Sketching Tip: Solvent Transfers

Reproducing or presenting an image in an artistic way can help you catch the attention of a wider or different-from-usual audience.

One such method is the packing tape sticker I mentioned in my October 2016 newsletter. If you want to create something more permanent, though, you might try solvent transfers.
Wintergreen transfer + watercolor pencils; Bethann Garramon Merkle/public domain clip art

I learned about this printmaking technique just last week, when my writing students, co-instructor, and I took a field trip to the University of Wyoming Art Museum’s studio classroom. Our field trip was part of an on-going multidisciplinary approach to “Communicating Across Topics in Energy” (the name of the course). See the Artful Classrooms section of the March 2017 newsletter for more information about how students are exploring the connection and communication potential of artworks and energy issues.

Most of the images you’ll see throughout my April 2017 newsletter were created using this technique.

Solvent transfers are fairly straight-forward, judging by the process we learned at the museum:

Continue reading Sketching Tip: Solvent Transfers

Sketchbook Snapshot: taking a closer look at winter vocabulary

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Though many a northerner might beg to differ with Robert Frost’s somewhat flippant statement – “You can’t get too much winter in the winter” – there is a truth to the poet’s words that became evident when I looked into winter vocabulary.

Wintry word origins

According to etymologyonline.com, the word winter likely derives from a combination of Proto-Germanic, Norse, Dutch, and Gaul words which meant “wet” or “white.” The word snow dates from circa 1300, shares linguistic roots with winter and was alternatively spelled “snew” until the 1700s. Continue reading Sketchbook Snapshot: taking a closer look at winter vocabulary

Suggestions for integrating drawing into university-level biology courses

Click to download PDF version.

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I’m collaborating with the coordinator of a series of undergraduate Animal Biology labs this semester.

She is interested in integrating drawing more fully and effectively into the work that instructors and students do in those labs.

Her motivation stems, at least in part, from noticing that photographing specimens appears to be the most common way students interact with specimens in these labs. And yet, based on low exam scores, students aren’t getting much out of taking photos.

And so, we’ve been talking about how to utilize drawing as an active learning tool, as well as a self- and summative assessment strategy. Considerations include how to introduce drawing to TAs and students, and how to integrate it in myriad forms (phylogenetic trees, graphs, food web diagrams, specimen sketches, etc.) throughout lab activities, homework assignments, quizzes and exams.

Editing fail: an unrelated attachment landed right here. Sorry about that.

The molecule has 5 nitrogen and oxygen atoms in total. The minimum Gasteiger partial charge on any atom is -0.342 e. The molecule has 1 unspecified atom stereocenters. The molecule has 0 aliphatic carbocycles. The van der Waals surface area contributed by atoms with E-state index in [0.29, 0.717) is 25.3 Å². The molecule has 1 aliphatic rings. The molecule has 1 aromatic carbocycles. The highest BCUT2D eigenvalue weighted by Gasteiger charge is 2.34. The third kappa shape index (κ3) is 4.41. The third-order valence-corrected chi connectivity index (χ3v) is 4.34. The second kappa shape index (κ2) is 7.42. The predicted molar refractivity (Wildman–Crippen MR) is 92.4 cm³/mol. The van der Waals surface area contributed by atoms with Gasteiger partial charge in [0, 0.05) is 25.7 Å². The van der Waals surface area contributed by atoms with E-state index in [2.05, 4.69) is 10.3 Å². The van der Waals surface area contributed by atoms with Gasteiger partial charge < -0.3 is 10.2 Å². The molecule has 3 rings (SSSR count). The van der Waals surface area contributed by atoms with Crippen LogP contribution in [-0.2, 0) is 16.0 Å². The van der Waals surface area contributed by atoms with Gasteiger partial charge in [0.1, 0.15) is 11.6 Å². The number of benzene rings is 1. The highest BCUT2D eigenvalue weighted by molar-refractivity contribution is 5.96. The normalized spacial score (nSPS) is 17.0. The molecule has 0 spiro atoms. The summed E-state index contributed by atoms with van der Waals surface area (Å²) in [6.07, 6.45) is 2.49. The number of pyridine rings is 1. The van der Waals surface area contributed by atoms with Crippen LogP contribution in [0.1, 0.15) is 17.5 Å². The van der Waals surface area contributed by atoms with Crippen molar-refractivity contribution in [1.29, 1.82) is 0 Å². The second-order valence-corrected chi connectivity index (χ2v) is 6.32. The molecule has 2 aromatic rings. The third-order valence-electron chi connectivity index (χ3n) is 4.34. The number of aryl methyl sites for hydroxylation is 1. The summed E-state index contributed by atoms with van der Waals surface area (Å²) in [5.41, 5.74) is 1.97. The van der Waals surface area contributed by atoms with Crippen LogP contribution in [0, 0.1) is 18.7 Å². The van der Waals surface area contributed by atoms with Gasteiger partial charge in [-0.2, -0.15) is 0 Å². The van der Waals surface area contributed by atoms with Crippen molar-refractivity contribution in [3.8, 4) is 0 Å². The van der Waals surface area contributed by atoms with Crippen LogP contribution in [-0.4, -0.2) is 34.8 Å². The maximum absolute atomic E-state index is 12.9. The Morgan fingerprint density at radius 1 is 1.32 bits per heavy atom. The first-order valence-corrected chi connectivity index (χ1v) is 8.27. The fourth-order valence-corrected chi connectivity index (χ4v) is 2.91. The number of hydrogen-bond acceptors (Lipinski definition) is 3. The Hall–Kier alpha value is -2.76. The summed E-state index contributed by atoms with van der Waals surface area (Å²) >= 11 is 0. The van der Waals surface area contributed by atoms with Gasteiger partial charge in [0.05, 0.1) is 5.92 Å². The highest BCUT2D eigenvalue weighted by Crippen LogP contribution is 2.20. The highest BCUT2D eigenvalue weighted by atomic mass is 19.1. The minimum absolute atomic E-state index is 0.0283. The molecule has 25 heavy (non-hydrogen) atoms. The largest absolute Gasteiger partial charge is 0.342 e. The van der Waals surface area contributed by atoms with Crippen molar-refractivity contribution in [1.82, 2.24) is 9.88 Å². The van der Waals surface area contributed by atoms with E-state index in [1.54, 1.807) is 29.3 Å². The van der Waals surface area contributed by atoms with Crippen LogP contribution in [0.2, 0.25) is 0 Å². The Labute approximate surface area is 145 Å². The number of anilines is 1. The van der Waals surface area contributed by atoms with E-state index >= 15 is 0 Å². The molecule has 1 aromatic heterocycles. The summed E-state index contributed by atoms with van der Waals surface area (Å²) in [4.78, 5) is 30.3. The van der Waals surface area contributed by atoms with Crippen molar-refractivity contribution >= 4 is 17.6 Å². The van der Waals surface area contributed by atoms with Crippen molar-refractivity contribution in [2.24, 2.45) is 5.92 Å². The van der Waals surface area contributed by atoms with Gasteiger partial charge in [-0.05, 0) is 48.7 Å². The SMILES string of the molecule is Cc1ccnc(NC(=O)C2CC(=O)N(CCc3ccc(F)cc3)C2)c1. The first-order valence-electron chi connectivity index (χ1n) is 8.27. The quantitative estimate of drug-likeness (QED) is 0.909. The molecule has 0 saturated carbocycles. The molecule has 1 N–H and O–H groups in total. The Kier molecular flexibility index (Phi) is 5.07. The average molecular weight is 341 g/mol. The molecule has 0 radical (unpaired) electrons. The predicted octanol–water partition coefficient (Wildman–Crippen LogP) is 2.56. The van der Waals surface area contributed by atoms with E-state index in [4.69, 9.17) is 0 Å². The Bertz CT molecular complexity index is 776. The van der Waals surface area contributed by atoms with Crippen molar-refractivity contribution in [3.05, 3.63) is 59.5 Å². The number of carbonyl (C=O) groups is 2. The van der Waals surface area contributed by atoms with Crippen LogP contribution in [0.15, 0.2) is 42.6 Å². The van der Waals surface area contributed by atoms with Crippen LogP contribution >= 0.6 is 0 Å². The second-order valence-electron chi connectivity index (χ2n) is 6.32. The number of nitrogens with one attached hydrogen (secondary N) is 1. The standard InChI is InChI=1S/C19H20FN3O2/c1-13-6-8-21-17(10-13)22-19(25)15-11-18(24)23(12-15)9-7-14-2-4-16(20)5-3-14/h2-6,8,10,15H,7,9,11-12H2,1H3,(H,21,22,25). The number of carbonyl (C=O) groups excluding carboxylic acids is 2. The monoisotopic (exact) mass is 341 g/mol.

We’ll be doing a TA training session before the semester begins, to ensure the TAs have basic familiarity and comfort in sketching and to troubleshoot facilitating it with their students.

As we planned all this, I realized that one thing I take for granted is my capacity to articulate how and why to utilize drawing in these ways.

And so, I offered to write up some text which she could copy or modify and distribute to TAs and students. What follows is what I’ve come up with. Feel free to utilize it, and if you do, please do let me know how it goes, if and how you adapted it, etc. Continue reading Suggestions for integrating drawing into university-level biology courses

Sketchbook Snapshot: Lunch Biodiversity

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walnut, broccoli, carrot, radish, onion, swiss chard

First, a quick bit of context:

I’m curating the @IAmSciArt account on Twitter this week. And, a week dedicated to #sciart conversations with the friendly and creative folks of the interwebs strikes me as a fantastic way to kick off 2017.

So far today, we’ve discussed SciArt-related time management and habits, such as scheduling time to regularly sketch or explore a new media like relief printing or painting with Quink. And, since I recommended quick and informal sketching as a good way to maintain a daily sketching habit, I figured I’d sketch my lunch. Continue reading Sketchbook Snapshot: Lunch Biodiversity

News: SciArt for Children

 

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For almost a year now, I’ve been contributing natural history and science illustrations+text to a gorgeous children’s magazine called root & star.

My pieces have provided artful science-based exposure to fur, fish nests, chicken language, and coming soon, things that live in/under snow!

In the next year, I’ll focus on natural history collections, raccoon “hands,” horses, magpies, and the wind.

I’m telling you about root & star because:

I think it’s a phenomenal way to engage children in artful thinking and exploration. I love the magazine and love being part of it. There’s no monetary benefit to me if you subscribe or pick up a copy at one of the retailers now stocking it.

But, that’s fine — I only hope you’ll find it wonderful, too!